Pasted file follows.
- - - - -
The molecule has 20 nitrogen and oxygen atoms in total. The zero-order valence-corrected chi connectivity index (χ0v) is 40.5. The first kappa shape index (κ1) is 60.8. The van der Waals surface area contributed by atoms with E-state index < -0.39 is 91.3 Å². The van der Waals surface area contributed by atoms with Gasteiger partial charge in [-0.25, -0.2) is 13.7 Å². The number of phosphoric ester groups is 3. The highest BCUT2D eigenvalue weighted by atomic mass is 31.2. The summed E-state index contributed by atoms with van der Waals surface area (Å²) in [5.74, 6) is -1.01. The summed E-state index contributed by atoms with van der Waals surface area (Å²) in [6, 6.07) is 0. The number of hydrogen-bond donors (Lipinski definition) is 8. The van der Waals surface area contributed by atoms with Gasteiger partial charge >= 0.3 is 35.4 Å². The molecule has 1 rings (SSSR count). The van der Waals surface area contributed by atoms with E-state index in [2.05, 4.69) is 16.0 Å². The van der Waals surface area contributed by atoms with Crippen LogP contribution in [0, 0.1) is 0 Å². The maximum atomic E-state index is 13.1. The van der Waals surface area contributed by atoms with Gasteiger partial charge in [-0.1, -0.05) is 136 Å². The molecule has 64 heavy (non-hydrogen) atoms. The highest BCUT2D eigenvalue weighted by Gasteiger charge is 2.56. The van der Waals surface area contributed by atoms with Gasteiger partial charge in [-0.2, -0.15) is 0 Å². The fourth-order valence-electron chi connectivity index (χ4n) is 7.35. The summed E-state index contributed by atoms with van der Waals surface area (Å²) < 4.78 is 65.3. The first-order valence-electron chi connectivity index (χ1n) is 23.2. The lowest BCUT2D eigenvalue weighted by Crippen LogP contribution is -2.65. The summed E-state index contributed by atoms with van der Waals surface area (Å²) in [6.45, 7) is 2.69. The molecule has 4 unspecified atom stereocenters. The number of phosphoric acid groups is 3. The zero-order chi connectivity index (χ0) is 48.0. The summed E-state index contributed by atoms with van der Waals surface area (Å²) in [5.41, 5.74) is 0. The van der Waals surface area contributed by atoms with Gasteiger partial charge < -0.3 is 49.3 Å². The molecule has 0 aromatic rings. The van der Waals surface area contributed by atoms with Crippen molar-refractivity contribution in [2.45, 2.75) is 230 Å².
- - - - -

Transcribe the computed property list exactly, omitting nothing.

The molecule has 20 nitrogen and oxygen atoms in total. The zero-order valence-corrected chi connectivity index (χ0v) is 40.5. The first kappa shape index (κ1) is 60.8. The van der Waals surface area contributed by atoms with E-state index < -0.39 is 91.3 Å². The van der Waals surface area contributed by atoms with Gasteiger partial charge in [-0.25, -0.2) is 13.7 Å². The number of phosphoric ester groups is 3. The highest BCUT2D eigenvalue weighted by atomic mass is 31.2. The summed E-state index contributed by atoms with van der Waals surface area (Å²) in [5.74, 6) is -1.01. The summed E-state index contributed by atoms with van der Waals surface area (Å²) in [6, 6.07) is 0. The number of hydrogen-bond donors (Lipinski definition) is 8. The van der Waals surface area contributed by atoms with Gasteiger partial charge >= 0.3 is 35.4 Å². The molecule has 1 rings (SSSR count). The van der Waals surface area contributed by atoms with E-state index in [2.05, 4.69) is 16.0 Å². The van der Waals surface area contributed by atoms with Crippen LogP contribution in [0, 0.1) is 0 Å². The maximum atomic E-state index is 13.1. The van der Waals surface area contributed by atoms with Gasteiger partial charge in [-0.1, -0.05) is 136 Å². The molecule has 64 heavy (non-hydrogen) atoms. The highest BCUT2D eigenvalue weighted by Gasteiger charge is 2.56. The van der Waals surface area contributed by atoms with Gasteiger partial charge in [-0.2, -0.15) is 0 Å². The fourth-order valence-electron chi connectivity index (χ4n) is 7.35. The summed E-state index contributed by atoms with van der Waals surface area (Å²) < 4.78 is 65.3. The first-order valence-electron chi connectivity index (χ1n) is 23.2. The lowest BCUT2D eigenvalue weighted by Crippen LogP contribution is -2.65. The summed E-state index contributed by atoms with van der Waals surface area (Å²) in [6.45, 7) is 2.69. The molecule has 4 unspecified atom stereocenters. The number of phosphoric acid groups is 3. The zero-order chi connectivity index (χ0) is 48.0. The summed E-state index contributed by atoms with van der Waals surface area (Å²) in [5.41, 5.74) is 0. The van der Waals surface area contributed by atoms with Gasteiger partial charge < -0.3 is 49.3 Å². The molecule has 0 aromatic rings. The van der Waals surface area contributed by atoms with Crippen molar-refractivity contribution in [2.45, 2.75) is 230 Å².